And, as someone mentioned, public transport is a great way to go and ultra-cheap. I love the Metro in Delhi, especially the female-only cars. Anyway, don't worry too much, it'll all become clear pretty quickly. cheerio
Edited by: nosarayogi
May 18, 2012 9:17 AM
7The most consistant taxi/tuktuk scam is arriving late evening after 21.00 at New Delhi station - the cab drivers know exactly that you are at their mercy - they will only take you to their mate's hotel at a reasonable rate -I have found no way round it except walking out of that compound but my tired companion would not normally agree.
May 18, 2012 9:20 AM
8When I first came to India on business, thus not really caring what short taxi rides cost (within reason) I thought I'd just tell them to take me places and see what happened when I asked what it would cost at the end. Actually you don't even get ripped off that much.
It may even help because they think you know what the cost should be, even so I probably wouldnt do it with my own money.
Taxis should have a meter,check they switch it on. As the others said Meru cabs and the like are pretty much forced to be honest, but they can be hard to get at short notice.
If you really dont know what the fare should be then there is no way to avoid overpaying, confirm a price in advance, see if you can haggle it down. You'll always pay a bit more as a tourist, but it usually is only a bit, don't let it ruin your trip.
If you're going to be in a place for a while and you find a good driver make sure you get his card so you can use him again.
As a backpacker I found a good strategy for avoiding touts when arriving somewhere new and touristy: the tout mafia will always crowd round entrance / exit searching for marques. Have nothing whatsoever to do with them even if you agree to their inflated fares they are still going to take you on a circuitous route of shops and other hotels.
If you walk through them you will invariably find all the regular auto guys and taxis lined up waiting patiently for regular fares.
Make sure you have your destination clearly written down and pick one of the guys. You will pay a much more normal fare, probably make his day, and get to see the satisfying looks of dismay on all the touts faces as you drive off.
Edited by: ruggedtoast
May 18, 2012 11:38 AM
9Another tip, which I guess probably only works for smokers: when you get out of the station, light up, say no you don't need anything, take a few relaxed moments to look around and calm down and size the place up, and then start in on the negotiations. (this may also work better if you are a woman, lone female smokers seem to freak them out a bit). :-)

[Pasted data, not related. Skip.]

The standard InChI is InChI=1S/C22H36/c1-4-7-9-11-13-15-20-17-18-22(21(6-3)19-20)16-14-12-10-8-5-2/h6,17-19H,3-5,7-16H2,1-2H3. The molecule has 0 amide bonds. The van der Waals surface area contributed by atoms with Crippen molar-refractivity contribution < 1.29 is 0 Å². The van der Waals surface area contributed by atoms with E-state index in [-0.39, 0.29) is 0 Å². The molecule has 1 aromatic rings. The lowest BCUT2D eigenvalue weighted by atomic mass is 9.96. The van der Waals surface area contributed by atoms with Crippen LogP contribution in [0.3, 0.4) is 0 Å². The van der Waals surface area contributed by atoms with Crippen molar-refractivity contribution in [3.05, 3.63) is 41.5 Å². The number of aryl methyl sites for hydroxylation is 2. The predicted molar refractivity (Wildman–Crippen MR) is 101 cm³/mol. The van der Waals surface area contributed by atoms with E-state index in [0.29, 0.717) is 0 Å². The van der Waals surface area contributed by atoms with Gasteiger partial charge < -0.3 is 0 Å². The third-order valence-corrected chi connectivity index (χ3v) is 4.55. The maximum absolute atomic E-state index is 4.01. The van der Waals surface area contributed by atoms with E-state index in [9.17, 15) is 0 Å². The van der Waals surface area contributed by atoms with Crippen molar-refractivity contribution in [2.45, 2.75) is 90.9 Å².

May 18, 2012 4:03 PM
May 18, 2012 6:05 PM
May 18, 2012 11:47 PM
12My biggest taxi problems were the prepaid taxi from Delhi airport and a meter taxi in Mumbai.
The prepaid Delhi taxi tried to do the fake travel agency change hotel scam. He started to get very aggressive on the verge of violence when I didn't fall for it. I basically had to run away and find a tuk tuk which was pretty scary at 1am in a pitch black street when I had never been to India before.
My other problem was a meter taxi in Mumbai who had a dodgy fast meter that read 900 rupees on a trip from Bandra to Fort which should have been around 250.
May 19, 2012 1:54 PM
13i took a prepaid taxi from new delhi airport, the problem was, the guy did not find my hotel (ginger -railway station) so we had to call the hotel from my mobile (i only had the numberand not the adress) to get directions, but otherwise the taxidriver did not try to rip me off or convince me to another hotel....he was more embarrassed that he did not find it.
after that you can ask at your hotel how much for a trip from a to b. and if you pay a little more always remember that these people also have to feed families...
May 19, 2012 11:55 PM
14I try to maintain a balance between what is supposed to be the going rate while still considering hthe position these drivers are in. It must be difficult for them to make a living at the official rates as it is so little money. On the other hand you have to consider that those who are honest have to work a lot harder for a lot less so that is unfair too.
What I try to do is give an extra tip to those who are honest as I know the base rate is really quite inadequate for them.
Kochi (Cochin)Book now
(0 star Hotel)
From US$4.89 per night
Bengaluru (Bangalore)Book now
(0 star Hotel)
From US$31.21 per night
Bengaluru (Bangalore)Book now
(3 star Hotel)
From US$55.53 per night